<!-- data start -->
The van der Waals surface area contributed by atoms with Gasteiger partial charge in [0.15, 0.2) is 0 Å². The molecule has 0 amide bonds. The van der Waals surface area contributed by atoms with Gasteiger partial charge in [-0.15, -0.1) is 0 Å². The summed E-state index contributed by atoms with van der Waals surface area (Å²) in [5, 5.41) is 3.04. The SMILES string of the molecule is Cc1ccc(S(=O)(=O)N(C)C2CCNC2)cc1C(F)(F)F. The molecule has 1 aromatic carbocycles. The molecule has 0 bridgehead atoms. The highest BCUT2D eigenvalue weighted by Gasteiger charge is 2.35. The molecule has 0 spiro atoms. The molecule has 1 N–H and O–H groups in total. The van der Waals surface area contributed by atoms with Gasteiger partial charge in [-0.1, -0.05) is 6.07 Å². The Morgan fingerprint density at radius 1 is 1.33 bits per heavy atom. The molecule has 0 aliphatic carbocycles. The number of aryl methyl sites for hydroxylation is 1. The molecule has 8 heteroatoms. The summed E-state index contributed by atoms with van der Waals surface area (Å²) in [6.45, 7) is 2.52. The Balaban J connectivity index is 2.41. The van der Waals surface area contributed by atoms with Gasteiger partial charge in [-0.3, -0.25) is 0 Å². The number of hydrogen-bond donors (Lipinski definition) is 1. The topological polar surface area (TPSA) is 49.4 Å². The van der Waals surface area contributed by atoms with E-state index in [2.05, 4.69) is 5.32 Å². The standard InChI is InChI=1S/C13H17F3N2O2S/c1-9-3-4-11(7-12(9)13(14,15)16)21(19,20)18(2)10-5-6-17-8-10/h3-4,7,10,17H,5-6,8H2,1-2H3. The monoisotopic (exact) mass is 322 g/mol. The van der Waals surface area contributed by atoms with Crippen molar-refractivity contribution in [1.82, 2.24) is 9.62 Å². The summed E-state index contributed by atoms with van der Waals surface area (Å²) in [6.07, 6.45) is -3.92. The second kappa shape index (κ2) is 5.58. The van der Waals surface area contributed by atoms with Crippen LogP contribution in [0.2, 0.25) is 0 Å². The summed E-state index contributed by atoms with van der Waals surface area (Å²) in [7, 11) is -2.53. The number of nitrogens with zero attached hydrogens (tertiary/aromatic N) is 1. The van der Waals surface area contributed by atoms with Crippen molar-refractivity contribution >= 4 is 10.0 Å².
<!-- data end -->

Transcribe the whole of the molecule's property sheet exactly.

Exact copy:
The van der Waals surface area contributed by atoms with Gasteiger partial charge in [0.15, 0.2) is 0 Å². The molecule has 0 amide bonds. The van der Waals surface area contributed by atoms with Gasteiger partial charge in [-0.15, -0.1) is 0 Å². The summed E-state index contributed by atoms with van der Waals surface area (Å²) in [5, 5.41) is 3.04. The SMILES string of the molecule is Cc1ccc(S(=O)(=O)N(C)C2CCNC2)cc1C(F)(F)F. The molecule has 1 aromatic carbocycles. The molecule has 0 bridgehead atoms. The highest BCUT2D eigenvalue weighted by Gasteiger charge is 2.35. The molecule has 0 spiro atoms. The molecule has 1 N–H and O–H groups in total. The van der Waals surface area contributed by atoms with Gasteiger partial charge in [-0.1, -0.05) is 6.07 Å². The Morgan fingerprint density at radius 1 is 1.33 bits per heavy atom. The molecule has 0 aliphatic carbocycles. The number of aryl methyl sites for hydroxylation is 1. The molecule has 8 heteroatoms. The summed E-state index contributed by atoms with van der Waals surface area (Å²) in [6.45, 7) is 2.52. The Balaban J connectivity index is 2.41. The van der Waals surface area contributed by atoms with Gasteiger partial charge in [-0.3, -0.25) is 0 Å². The number of hydrogen-bond donors (Lipinski definition) is 1. The topological polar surface area (TPSA) is 49.4 Å². The van der Waals surface area contributed by atoms with E-state index in [2.05, 4.69) is 5.32 Å². The standard InChI is InChI=1S/C13H17F3N2O2S/c1-9-3-4-11(7-12(9)13(14,15)16)21(19,20)18(2)10-5-6-17-8-10/h3-4,7,10,17H,5-6,8H2,1-2H3. The monoisotopic (exact) mass is 322 g/mol. The van der Waals surface area contributed by atoms with Crippen molar-refractivity contribution in [1.82, 2.24) is 9.62 Å². The summed E-state index contributed by atoms with van der Waals surface area (Å²) in [6.07, 6.45) is -3.92. The second kappa shape index (κ2) is 5.58. The van der Waals surface area contributed by atoms with Crippen LogP contribution in [0.2, 0.25) is 0 Å². The summed E-state index contributed by atoms with van der Waals surface area (Å²) in [7, 11) is -2.53. The number of nitrogens with zero attached hydrogens (tertiary/aromatic N) is 1. The van der Waals surface area contributed by atoms with Crippen molar-refractivity contribution >= 4 is 10.0 Å².